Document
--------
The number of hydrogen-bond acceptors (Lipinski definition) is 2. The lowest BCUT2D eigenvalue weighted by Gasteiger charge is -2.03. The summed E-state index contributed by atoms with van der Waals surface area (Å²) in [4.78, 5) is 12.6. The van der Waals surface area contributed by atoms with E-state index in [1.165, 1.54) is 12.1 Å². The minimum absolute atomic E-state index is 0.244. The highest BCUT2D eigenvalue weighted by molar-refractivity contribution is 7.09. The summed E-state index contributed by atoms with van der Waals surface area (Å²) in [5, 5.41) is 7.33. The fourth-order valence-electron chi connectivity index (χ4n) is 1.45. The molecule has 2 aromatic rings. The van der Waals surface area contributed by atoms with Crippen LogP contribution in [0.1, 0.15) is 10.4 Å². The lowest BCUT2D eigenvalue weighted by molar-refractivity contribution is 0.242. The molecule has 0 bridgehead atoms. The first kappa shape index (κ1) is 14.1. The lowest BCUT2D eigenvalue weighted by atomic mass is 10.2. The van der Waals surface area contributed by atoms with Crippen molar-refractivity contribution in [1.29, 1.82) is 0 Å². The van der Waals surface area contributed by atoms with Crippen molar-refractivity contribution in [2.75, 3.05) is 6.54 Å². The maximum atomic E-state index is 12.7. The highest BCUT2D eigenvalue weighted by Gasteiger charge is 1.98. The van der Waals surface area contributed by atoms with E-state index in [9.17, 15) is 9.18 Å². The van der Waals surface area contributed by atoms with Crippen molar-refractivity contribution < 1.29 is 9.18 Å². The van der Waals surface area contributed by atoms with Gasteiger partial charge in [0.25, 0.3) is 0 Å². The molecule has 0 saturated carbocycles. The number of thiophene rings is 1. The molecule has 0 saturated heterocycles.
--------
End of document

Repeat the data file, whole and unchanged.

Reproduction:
The number of hydrogen-bond acceptors (Lipinski definition) is 2. The lowest BCUT2D eigenvalue weighted by Gasteiger charge is -2.03. The summed E-state index contributed by atoms with van der Waals surface area (Å²) in [4.78, 5) is 12.6. The van der Waals surface area contributed by atoms with E-state index in [1.165, 1.54) is 12.1 Å². The minimum absolute atomic E-state index is 0.244. The highest BCUT2D eigenvalue weighted by molar-refractivity contribution is 7.09. The summed E-state index contributed by atoms with van der Waals surface area (Å²) in [5, 5.41) is 7.33. The fourth-order valence-electron chi connectivity index (χ4n) is 1.45. The molecule has 2 aromatic rings. The van der Waals surface area contributed by atoms with Crippen LogP contribution in [0.1, 0.15) is 10.4 Å². The lowest BCUT2D eigenvalue weighted by molar-refractivity contribution is 0.242. The molecule has 0 bridgehead atoms. The first kappa shape index (κ1) is 14.1. The lowest BCUT2D eigenvalue weighted by atomic mass is 10.2. The van der Waals surface area contributed by atoms with Crippen molar-refractivity contribution in [1.29, 1.82) is 0 Å². The van der Waals surface area contributed by atoms with Crippen molar-refractivity contribution in [2.75, 3.05) is 6.54 Å². The maximum atomic E-state index is 12.7. The highest BCUT2D eigenvalue weighted by Gasteiger charge is 1.98. The van der Waals surface area contributed by atoms with E-state index in [9.17, 15) is 9.18 Å². The van der Waals surface area contributed by atoms with Crippen molar-refractivity contribution < 1.29 is 9.18 Å². The van der Waals surface area contributed by atoms with Gasteiger partial charge in [0.25, 0.3) is 0 Å². The molecule has 0 saturated carbocycles. The number of thiophene rings is 1. The molecule has 0 saturated heterocycles.